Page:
22-07-2021 | | By Robin Mitchell
Broadcom has recently been sued by the FTC over monopoly charges and agreed to a settlement promising to change its sales tactics. What exactly did Broadcom do that upset the FTC? Why are silicon giants often in the spotlight for some form of corruption or bad practice, and do fabless companies present challenges with their IP model?
Broadcom is arguably one of the biggest names in the semiconductor industry. It has developed many communication solutions such as Wi-Fi controllers, modems, and smart TV solutions. Of course, one of their most famous product examples would be their range of SoCs that power the Raspberry Pi range of single board computers, which integrated a CPU, memory controllers, and GPU into a single package.
However, Broadcom has recently come under fire from the Federal Trade Commission (FTC) in the US for its monopoly on key products, including Wi-Fi and TV controllers. According to the FTC, Broadcom has engaged in unfair business practices which keep out competitor products in OEM equipment and punishes companies that do not remain wholly loyal to Broadcom. As a result, Broadcom decided that it would be simpler to settle the case outside of court instead of fighting an uphill battle against the FTC and will now cease from its current business practices.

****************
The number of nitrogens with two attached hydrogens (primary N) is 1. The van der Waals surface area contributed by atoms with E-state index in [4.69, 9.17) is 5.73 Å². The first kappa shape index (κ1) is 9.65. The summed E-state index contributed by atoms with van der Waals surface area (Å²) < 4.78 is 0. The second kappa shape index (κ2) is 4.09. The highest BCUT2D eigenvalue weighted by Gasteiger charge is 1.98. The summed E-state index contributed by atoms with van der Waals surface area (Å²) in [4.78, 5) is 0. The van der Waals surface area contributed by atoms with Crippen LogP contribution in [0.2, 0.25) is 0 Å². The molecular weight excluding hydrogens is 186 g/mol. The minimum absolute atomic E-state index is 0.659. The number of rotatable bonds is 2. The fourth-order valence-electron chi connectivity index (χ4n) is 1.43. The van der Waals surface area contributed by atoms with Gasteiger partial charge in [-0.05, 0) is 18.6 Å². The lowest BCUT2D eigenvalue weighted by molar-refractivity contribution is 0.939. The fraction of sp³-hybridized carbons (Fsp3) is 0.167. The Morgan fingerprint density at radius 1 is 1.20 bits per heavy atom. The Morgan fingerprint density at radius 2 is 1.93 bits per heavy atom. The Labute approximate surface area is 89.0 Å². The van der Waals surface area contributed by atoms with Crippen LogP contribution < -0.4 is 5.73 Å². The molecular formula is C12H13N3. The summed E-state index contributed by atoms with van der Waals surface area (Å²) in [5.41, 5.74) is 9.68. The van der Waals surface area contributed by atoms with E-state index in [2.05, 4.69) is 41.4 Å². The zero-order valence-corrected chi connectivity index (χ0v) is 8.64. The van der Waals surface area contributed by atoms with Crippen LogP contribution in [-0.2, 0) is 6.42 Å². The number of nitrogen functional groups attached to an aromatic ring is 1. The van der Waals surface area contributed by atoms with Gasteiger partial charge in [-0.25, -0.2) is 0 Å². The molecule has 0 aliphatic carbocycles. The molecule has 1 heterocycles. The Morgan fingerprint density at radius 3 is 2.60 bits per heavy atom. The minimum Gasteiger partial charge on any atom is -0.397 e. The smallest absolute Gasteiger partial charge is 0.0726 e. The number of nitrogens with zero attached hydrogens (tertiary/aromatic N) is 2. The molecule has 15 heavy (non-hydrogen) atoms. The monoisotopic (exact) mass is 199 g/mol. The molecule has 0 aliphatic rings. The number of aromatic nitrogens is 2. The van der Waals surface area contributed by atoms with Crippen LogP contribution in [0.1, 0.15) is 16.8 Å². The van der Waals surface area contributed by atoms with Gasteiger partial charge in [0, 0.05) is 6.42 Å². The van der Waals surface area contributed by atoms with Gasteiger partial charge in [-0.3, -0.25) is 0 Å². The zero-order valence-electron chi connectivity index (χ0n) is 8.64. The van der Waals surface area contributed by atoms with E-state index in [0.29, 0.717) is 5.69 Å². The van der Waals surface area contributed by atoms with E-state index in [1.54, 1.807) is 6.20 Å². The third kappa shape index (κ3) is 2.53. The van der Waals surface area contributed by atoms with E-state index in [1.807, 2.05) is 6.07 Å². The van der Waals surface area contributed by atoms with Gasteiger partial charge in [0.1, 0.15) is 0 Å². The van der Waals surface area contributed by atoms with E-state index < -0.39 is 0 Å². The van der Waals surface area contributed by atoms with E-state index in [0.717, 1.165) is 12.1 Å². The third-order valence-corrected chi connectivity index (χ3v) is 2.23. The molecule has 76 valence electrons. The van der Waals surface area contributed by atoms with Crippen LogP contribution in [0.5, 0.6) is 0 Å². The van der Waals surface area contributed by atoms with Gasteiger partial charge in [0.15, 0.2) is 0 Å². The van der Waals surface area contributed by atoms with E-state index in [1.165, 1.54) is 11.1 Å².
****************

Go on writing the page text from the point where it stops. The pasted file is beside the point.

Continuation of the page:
Trying to research the topic online returns many news reports that provide a similar story; Broadcom punishes non-loyal customers and has created an effective monopoly with OEM equipment. However, further reading into the official FTC report sheds more light on the situation.
Simply put, Broadcom has been doing deals in a somewhat similar fashion to what Qualcomm did and got in trouble for. To start, Broadcom would make deals with OEMs and suppliers that Broadcom should be exclusive to them. This means that a supplier would have to purchase and use only Broadcom parts wherever possible. If an OEM decided to mix Broadcom with other products, then Broadcom would hike up prices for that customer and limit customer support on products previously purchased.